Two articles from The American Conservative’s December 2010 issue can now be read online.
Extraordinary Joe | Kevin Lynch
Kevin Lynch remembers his friend and colleague Joseph Sobran.
His timing was exquisite. He would, at the perfectly appropriate moment, offer the perfectly apt quote to illuminate the moral or political point under discussion. I preceded Joe by three years at NR, and editorial sessions in the pre-Sobran days were far from somber affairs, especially when Bill Buckley was presiding. But with Joe on board they frequently became hilarious. He would come up with a quip or quote that would cause the room to erupt, and Buckley’s laughter was invariably the heartiest. No one could have made a smoother transition to life at the magazine.
Glenn Beck’s Myths | Paul Gottfried
Glenn Beck spends many hours on radio and television informing his listeners about the troubling historical roots of the modern progressive movement. But as Paul Gottfried illustrates, Beck often fails to mention cogent characteristics and divisions that do not align with the progressive straw-man.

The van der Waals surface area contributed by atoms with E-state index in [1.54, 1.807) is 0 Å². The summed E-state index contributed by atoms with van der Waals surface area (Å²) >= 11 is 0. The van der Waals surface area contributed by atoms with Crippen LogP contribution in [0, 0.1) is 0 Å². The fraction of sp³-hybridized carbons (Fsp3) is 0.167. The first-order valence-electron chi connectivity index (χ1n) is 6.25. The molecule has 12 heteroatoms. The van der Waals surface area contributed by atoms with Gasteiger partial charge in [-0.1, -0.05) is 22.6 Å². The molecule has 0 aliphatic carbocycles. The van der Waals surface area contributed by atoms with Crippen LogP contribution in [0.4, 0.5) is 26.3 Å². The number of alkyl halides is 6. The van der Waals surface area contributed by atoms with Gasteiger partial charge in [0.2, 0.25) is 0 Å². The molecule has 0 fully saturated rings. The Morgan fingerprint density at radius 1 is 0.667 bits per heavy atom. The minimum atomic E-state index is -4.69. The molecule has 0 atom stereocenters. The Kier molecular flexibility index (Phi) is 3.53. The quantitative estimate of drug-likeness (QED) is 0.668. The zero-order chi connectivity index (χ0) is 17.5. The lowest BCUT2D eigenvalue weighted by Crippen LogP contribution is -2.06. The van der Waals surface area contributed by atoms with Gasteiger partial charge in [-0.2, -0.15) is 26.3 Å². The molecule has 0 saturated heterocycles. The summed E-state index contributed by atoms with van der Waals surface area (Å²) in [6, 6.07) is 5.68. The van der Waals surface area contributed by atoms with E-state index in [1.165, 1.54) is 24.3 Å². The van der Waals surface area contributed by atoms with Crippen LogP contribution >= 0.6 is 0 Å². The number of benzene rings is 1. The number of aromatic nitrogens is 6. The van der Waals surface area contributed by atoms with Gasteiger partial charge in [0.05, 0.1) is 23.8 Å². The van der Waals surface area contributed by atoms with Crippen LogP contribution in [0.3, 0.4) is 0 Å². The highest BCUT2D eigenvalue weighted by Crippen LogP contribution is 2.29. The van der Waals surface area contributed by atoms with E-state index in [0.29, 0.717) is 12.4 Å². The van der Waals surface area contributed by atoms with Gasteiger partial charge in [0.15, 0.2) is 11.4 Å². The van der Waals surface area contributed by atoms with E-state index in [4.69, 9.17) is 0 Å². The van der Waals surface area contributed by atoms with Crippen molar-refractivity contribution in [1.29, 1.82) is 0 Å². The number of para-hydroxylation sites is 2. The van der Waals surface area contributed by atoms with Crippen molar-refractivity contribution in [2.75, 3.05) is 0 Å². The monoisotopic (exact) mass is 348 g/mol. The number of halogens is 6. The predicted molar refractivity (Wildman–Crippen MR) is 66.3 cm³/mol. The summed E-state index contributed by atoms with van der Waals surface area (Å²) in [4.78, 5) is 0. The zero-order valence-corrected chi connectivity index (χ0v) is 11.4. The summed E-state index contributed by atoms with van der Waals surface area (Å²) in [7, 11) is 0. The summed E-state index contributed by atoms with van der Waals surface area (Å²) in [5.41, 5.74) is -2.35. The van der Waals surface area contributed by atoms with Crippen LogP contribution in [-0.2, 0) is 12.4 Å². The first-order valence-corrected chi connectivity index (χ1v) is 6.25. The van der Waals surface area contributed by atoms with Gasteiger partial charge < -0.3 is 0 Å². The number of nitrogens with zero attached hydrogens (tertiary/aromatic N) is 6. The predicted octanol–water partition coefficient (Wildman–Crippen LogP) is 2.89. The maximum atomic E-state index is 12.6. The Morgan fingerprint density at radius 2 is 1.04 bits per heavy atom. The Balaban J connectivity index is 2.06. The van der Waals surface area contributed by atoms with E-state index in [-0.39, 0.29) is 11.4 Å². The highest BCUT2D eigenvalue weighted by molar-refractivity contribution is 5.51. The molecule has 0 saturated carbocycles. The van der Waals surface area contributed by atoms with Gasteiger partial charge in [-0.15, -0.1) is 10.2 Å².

In foreign policy there was an unbridgeable divide in the Progressive camp between liberal internationalists and isolationists. Most of the opposition that FDR encountered to Lend-Lease and other policies leading to America’s entry into World War II came from his fellow Progressives in both parties. Antiwar Republicans in 1917 and again in 1939-1941 included Progressives such as La Follette, Borah, and FDR’s neighbor in upstate New York, Hamilton Fish. Hiram Johnson not only opposed American entry into both European wars but had the distinction of being the only U.S. Senator to vote against America’s joining the League of Nations and the United Nations.